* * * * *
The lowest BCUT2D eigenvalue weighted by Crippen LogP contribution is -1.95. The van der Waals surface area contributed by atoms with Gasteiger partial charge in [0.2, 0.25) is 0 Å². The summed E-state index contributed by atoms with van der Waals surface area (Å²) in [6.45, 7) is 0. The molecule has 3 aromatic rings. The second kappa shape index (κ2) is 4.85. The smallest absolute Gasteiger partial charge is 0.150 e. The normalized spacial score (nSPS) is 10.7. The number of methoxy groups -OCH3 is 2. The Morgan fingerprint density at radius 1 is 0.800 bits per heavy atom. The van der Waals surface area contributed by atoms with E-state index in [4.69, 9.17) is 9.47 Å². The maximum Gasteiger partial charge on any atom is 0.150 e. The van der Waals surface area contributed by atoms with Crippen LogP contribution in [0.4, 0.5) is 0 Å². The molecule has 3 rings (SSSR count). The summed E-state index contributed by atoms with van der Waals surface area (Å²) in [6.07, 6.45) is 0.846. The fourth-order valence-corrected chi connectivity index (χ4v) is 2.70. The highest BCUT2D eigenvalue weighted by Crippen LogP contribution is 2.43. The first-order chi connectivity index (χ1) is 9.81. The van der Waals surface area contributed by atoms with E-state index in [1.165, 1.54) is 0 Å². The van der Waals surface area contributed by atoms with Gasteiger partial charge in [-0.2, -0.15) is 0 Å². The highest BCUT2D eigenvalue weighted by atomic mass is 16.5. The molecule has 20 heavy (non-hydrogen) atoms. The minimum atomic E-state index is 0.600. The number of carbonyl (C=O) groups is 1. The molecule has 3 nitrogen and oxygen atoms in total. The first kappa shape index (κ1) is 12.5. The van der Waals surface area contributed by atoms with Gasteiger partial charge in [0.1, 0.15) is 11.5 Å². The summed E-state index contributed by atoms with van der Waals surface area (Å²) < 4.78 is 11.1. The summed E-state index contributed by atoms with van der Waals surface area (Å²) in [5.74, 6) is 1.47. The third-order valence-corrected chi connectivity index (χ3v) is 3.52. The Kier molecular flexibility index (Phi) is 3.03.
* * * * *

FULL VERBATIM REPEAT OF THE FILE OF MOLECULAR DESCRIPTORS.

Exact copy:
The lowest BCUT2D eigenvalue weighted by Crippen LogP contribution is -1.95. The van der Waals surface area contributed by atoms with Gasteiger partial charge in [0.2, 0.25) is 0 Å². The summed E-state index contributed by atoms with van der Waals surface area (Å²) in [6.45, 7) is 0. The molecule has 3 aromatic rings. The second kappa shape index (κ2) is 4.85. The smallest absolute Gasteiger partial charge is 0.150 e. The normalized spacial score (nSPS) is 10.7. The number of methoxy groups -OCH3 is 2. The Morgan fingerprint density at radius 1 is 0.800 bits per heavy atom. The van der Waals surface area contributed by atoms with E-state index in [4.69, 9.17) is 9.47 Å². The maximum Gasteiger partial charge on any atom is 0.150 e. The van der Waals surface area contributed by atoms with Crippen LogP contribution in [0.4, 0.5) is 0 Å². The molecule has 3 rings (SSSR count). The summed E-state index contributed by atoms with van der Waals surface area (Å²) in [6.07, 6.45) is 0.846. The fourth-order valence-corrected chi connectivity index (χ4v) is 2.70. The highest BCUT2D eigenvalue weighted by Crippen LogP contribution is 2.43. The first-order chi connectivity index (χ1) is 9.81. The van der Waals surface area contributed by atoms with E-state index in [1.165, 1.54) is 0 Å². The van der Waals surface area contributed by atoms with Gasteiger partial charge in [-0.2, -0.15) is 0 Å². The highest BCUT2D eigenvalue weighted by atomic mass is 16.5. The molecule has 20 heavy (non-hydrogen) atoms. The minimum atomic E-state index is 0.600. The number of carbonyl (C=O) groups is 1. The molecule has 3 nitrogen and oxygen atoms in total. The first kappa shape index (κ1) is 12.5. The van der Waals surface area contributed by atoms with Gasteiger partial charge in [0.1, 0.15) is 11.5 Å². The summed E-state index contributed by atoms with van der Waals surface area (Å²) < 4.78 is 11.1. The summed E-state index contributed by atoms with van der Waals surface area (Å²) in [5.74, 6) is 1.47. The third-order valence-corrected chi connectivity index (χ3v) is 3.52. The Kier molecular flexibility index (Phi) is 3.03.